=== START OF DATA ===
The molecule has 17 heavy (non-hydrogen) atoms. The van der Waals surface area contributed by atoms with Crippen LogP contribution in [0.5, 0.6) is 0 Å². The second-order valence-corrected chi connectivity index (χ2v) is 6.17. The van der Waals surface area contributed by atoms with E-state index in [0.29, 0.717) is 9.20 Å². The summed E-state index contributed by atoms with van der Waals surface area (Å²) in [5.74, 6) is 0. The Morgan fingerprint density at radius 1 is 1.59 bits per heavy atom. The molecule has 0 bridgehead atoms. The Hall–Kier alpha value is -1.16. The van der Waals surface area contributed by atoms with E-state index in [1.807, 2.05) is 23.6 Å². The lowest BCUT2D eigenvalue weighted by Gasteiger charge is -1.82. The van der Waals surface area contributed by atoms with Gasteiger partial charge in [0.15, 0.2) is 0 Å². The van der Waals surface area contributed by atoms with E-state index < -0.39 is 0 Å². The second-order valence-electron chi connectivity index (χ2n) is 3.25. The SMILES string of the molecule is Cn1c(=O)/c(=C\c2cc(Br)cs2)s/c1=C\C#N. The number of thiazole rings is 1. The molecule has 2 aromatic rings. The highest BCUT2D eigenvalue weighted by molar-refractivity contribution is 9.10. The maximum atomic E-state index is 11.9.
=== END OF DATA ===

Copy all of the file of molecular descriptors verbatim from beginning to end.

The molecule has 17 heavy (non-hydrogen) atoms. The van der Waals surface area contributed by atoms with Crippen LogP contribution in [0.5, 0.6) is 0 Å². The second-order valence-corrected chi connectivity index (χ2v) is 6.17. The van der Waals surface area contributed by atoms with E-state index in [0.29, 0.717) is 9.20 Å². The summed E-state index contributed by atoms with van der Waals surface area (Å²) in [5.74, 6) is 0. The Morgan fingerprint density at radius 1 is 1.59 bits per heavy atom. The molecule has 0 bridgehead atoms. The Hall–Kier alpha value is -1.16. The van der Waals surface area contributed by atoms with E-state index in [1.807, 2.05) is 23.6 Å². The lowest BCUT2D eigenvalue weighted by Gasteiger charge is -1.82. The van der Waals surface area contributed by atoms with Gasteiger partial charge in [0.15, 0.2) is 0 Å². The van der Waals surface area contributed by atoms with E-state index < -0.39 is 0 Å². The second-order valence-electron chi connectivity index (χ2n) is 3.25. The SMILES string of the molecule is Cn1c(=O)/c(=C\c2cc(Br)cs2)s/c1=C\C#N. The number of thiazole rings is 1. The molecule has 2 aromatic rings. The highest BCUT2D eigenvalue weighted by molar-refractivity contribution is 9.10. The maximum atomic E-state index is 11.9.